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Wayne State University study aims to improve diabetes management in high-risk youth

A little motivation for parents could go a long way toward improving young diabetes patients' ability to manage their own care, a Wayne State University researcher believes.

Deborah Ellis, Ph. D, associate professor of pediatrics in WSU's School of Medicine, has received a two-year, $418,000 grant from the National Institute of Diabetes and Digestive and Kidney Diseases of the National Institutes of Health to develop and preliminarily validate a computer-delivered intervention to increase parental motivation to supervise and monitor diabetes management behavior of young adolescents who are beginning to manage their diabetes care by themselves. A companion intervention to increase the youths' own motivation to improve their diabetes care also will be developed as part of the study.

The study, Ellis said, is designed to address poor diabetes-related health outcomes among a particularly high-risk group: urban, African American youth with diabetes. Those disparities can be caused by higher insulin resistance and a greater number of single-parent households among African Americans compared to other groups, she said. Content currently is being developed; actual testing of the intervention is scheduled to start in two to three months.

"Common sense might suggest that parents do need to oversee adolescents' diabetes management," Ellis said, "but there's been a consistent finding in the literature that such supervision doesn't necessarily happen. Research shows that parents tend to back off as their children enter adolescence and let them have more responsibility for care than they are ready to manage.

"We're trying to motivate parents to continue supervising and not simply rely on asking their child if diabetes care was done. The intervention will be delivered by computer, because if you're looking for something you can deliver widely, it's got to be brief and easily replicated, and if you're talking about medical care, it's got to take little time on the part of physicians and other health care providers, because they're very busy."

The study, to be conducted at diabetes clinics run by Dr. Kathleen Moltz, WSU assistant professor of pediatrics, will involve a computer program that uses the motivational interviewing approach. It is adapted from a program developed by grant co-investigator Steven Ondersma, Ph.D, WSU associate professor of psychiatry.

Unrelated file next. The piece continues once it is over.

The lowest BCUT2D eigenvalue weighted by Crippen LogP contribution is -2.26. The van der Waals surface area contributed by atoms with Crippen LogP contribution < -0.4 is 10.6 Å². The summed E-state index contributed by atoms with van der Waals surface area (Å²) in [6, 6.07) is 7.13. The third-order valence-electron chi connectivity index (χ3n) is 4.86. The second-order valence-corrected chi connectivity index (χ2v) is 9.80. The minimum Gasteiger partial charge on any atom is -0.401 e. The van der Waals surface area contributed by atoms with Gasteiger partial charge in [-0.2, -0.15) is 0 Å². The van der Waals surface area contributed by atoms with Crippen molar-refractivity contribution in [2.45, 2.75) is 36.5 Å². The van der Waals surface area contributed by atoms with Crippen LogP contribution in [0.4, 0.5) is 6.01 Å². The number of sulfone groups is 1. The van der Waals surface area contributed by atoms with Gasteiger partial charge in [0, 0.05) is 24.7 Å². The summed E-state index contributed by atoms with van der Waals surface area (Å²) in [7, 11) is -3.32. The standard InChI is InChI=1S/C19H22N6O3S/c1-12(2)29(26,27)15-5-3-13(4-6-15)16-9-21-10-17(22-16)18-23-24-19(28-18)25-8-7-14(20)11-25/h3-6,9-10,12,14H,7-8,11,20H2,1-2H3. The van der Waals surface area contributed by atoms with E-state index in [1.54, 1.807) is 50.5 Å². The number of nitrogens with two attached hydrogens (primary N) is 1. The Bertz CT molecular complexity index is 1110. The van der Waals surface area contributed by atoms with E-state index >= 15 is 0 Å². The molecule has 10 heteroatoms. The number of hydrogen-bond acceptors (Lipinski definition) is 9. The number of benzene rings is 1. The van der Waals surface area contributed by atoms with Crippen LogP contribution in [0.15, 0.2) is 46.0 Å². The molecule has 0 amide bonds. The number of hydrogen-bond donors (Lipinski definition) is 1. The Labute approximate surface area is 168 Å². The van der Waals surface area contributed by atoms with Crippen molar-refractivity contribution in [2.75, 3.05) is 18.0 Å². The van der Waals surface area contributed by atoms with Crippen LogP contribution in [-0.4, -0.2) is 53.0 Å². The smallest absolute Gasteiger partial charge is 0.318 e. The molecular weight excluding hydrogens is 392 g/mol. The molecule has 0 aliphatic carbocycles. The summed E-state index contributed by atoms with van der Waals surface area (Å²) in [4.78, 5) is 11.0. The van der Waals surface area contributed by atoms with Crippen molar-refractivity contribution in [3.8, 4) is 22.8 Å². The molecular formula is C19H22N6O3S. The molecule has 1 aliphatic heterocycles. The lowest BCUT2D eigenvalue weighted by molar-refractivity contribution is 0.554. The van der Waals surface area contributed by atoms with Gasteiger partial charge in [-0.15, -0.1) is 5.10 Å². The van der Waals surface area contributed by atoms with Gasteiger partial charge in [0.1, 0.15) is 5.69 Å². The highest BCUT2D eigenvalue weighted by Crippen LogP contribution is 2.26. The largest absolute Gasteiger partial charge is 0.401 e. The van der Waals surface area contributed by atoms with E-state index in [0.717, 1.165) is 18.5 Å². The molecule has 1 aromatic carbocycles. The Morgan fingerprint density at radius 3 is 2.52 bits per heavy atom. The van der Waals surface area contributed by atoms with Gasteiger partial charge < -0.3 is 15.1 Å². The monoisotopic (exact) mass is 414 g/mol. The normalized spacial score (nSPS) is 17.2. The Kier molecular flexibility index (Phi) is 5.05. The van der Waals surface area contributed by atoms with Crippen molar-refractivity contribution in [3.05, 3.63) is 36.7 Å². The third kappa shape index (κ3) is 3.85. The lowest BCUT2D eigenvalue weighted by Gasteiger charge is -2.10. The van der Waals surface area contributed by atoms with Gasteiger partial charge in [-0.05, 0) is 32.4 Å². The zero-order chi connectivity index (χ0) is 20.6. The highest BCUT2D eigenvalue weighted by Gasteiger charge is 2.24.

Recent research by Ellis' group has shown that parental supervision and monitoring of adolescents' daily diabetes care is a significant predictor of illness management and metabolic control. No results have been published for clinical trials of interventions that have directly targeted parental monitoring as a means of improving illness management in adolescents with diabetes.

Ellis' study will have three components. In the first, parents and adolescent will receive computer-delivered, motivation-building intervention. Parents will be encouraged to supervise diabetes care, and adolescents will be urged to complete all of their daily diabetes care.

In the second, parents will continue to receive the motivation-building intervention, while adolescents will receive a control intervention consisting of information about diabetes-related topics not directly related to daily diabetes care completion for example, emergency preparedness for people with diabetes. In the third component, both parents and adolescents will receive a control intervention.

If successful, the intervention will be delivered preventively at diabetes patients' regular doctor visits, Ellis said, adding that stronger interventions still may be needed in some cases. However, her current study could result in a relatively simple way to benefit a large number of patients.

"If you can get an intervention with even a very small effect out there to a huge portion of the population, that's well worth it," Ellis said. "But conversely, you shouldn't fool yourself and think this is what you should do to help adolescents with very poor diabetes management. They may need other types of more intensive intervention."

Contact: Julie O'Connor
Wayne State University - Office of the Vice President for Research

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